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|Julio V Figueroa, Irene M Castillo, Jose J Lira, Roberto O Castaneda, Antonio Cantu, Felix Mejia, Diego J Polanco, J Antonio Alvarez and Carmen Rojas|
|National Research Center for Veterinary Parasitology, Mexico|
|Posters & Accepted Abstracts: J Vet Sci Technol|
|The high economic impact caused by one of the most important tick-borne disease in Mexico, bovine babesiosis, has led to the search and development of effective techniques that facilitate its diagnosis and control. The objective of this study was to compare the serological indirect fluorescent antibody test (IFAT) and the indirect enzyme-linked immunosorbent assay (iELISA) for the identification of cattle exposed to Babesia spp. Negative and positive sera controls, sera from experimentally infected animals and sera from animals under field conditions were evaluated. For the iELISA, the recombinant proteins RAP- 1α (Babesia bigemina) and MSA-1 (B. bovis) were used as antigens. The technique iELISA demonstrated high sensitivity and diagnostic specificity rates using the RAP-1-α antigen. The sensitivity and diagnostic specificity rates for the indirect ELISA with the B. bigemina RAP-1-α recombinant antigen were 90% and 98.75%, respectively, whereas a sensitivity and diagnostic specificity of 73.33% and 81.25%, respectively, were obtained with the IFAT. The kappa index (κ) between the IFAT (in vitro culture-derived B. bigemina antigen) and iELISA (RAP-1-α) was 0.44. Although the serological tests do not have the capacity to discriminate cattle from three different geographic regions in Mexico that are exposed to either Babesia bovis and / or B. bigemina, it was concluded that the iELISA (RAP-1-α) is a tool with high sensitivity and diagnostic specificity, able to lead to a better knowledge on the epidemiology of bovine babesiosis, providing useful information for the design of control strategies and management of cattle babesiosis, one of the most important tick-borne disease in Mexico.|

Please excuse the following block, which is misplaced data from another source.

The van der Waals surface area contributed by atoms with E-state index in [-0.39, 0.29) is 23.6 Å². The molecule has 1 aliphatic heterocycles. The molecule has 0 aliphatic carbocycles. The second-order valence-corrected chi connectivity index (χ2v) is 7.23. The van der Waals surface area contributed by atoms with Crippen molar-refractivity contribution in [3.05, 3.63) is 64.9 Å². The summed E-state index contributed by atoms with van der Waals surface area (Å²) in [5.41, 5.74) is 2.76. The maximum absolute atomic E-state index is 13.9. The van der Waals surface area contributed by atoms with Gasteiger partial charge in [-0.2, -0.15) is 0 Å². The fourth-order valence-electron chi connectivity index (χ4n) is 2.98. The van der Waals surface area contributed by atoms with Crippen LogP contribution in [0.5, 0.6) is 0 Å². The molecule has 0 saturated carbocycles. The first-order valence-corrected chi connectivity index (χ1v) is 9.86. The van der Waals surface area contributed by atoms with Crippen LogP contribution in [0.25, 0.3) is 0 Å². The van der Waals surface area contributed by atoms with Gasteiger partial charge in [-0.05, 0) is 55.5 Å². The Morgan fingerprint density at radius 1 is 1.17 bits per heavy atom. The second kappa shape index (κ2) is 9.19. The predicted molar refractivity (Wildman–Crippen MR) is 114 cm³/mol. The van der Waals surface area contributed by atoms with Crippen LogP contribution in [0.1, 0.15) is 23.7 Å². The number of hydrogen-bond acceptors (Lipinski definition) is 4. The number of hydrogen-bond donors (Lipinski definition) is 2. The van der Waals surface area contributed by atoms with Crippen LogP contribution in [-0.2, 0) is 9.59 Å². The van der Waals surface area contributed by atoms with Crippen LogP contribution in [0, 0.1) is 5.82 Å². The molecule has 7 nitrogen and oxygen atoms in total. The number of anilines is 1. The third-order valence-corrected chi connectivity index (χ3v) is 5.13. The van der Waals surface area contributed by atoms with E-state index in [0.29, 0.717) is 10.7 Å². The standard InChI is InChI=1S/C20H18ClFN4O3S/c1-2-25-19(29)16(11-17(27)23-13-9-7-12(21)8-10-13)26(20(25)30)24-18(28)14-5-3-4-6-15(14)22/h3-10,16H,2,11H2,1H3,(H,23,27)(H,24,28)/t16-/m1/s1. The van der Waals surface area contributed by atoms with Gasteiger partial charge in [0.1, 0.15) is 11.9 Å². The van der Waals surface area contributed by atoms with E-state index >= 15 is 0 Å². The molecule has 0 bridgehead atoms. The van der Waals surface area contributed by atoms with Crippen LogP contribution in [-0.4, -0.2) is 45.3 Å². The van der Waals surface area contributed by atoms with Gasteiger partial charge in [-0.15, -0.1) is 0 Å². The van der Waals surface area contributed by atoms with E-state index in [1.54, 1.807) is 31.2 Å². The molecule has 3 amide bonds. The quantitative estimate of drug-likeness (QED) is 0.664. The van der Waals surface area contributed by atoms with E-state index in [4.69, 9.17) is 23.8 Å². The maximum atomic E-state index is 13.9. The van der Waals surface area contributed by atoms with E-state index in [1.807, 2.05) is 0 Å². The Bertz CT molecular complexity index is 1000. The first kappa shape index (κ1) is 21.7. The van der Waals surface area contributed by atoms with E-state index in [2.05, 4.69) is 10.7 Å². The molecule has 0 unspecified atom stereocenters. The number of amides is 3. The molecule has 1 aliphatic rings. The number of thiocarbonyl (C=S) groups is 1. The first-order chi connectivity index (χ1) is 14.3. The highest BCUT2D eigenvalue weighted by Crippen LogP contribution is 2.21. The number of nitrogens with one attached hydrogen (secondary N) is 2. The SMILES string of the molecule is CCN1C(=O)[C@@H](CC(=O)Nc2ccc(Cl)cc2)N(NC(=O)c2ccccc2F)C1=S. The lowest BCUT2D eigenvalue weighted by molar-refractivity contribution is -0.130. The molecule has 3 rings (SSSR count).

Julio V Figueroa is currently working as a researcher and head of the National Research Center for Veterinary Parasitology, INIFAP, in Jiutepec, Morelos, Mexico. He obtained his Veterinary Medicine Degree from The State of Mexico Autonomous University in Toluca, Mexico, and the MSc and PhD degrees in Veterinary Pathology and Microbiology at the University of Columbia-Missouri, in Columbia, MO, USA. He has conducted research on tick borne diseases of cattle during the past 30 years and has published over 70 research papers in peer reviewed international journals.
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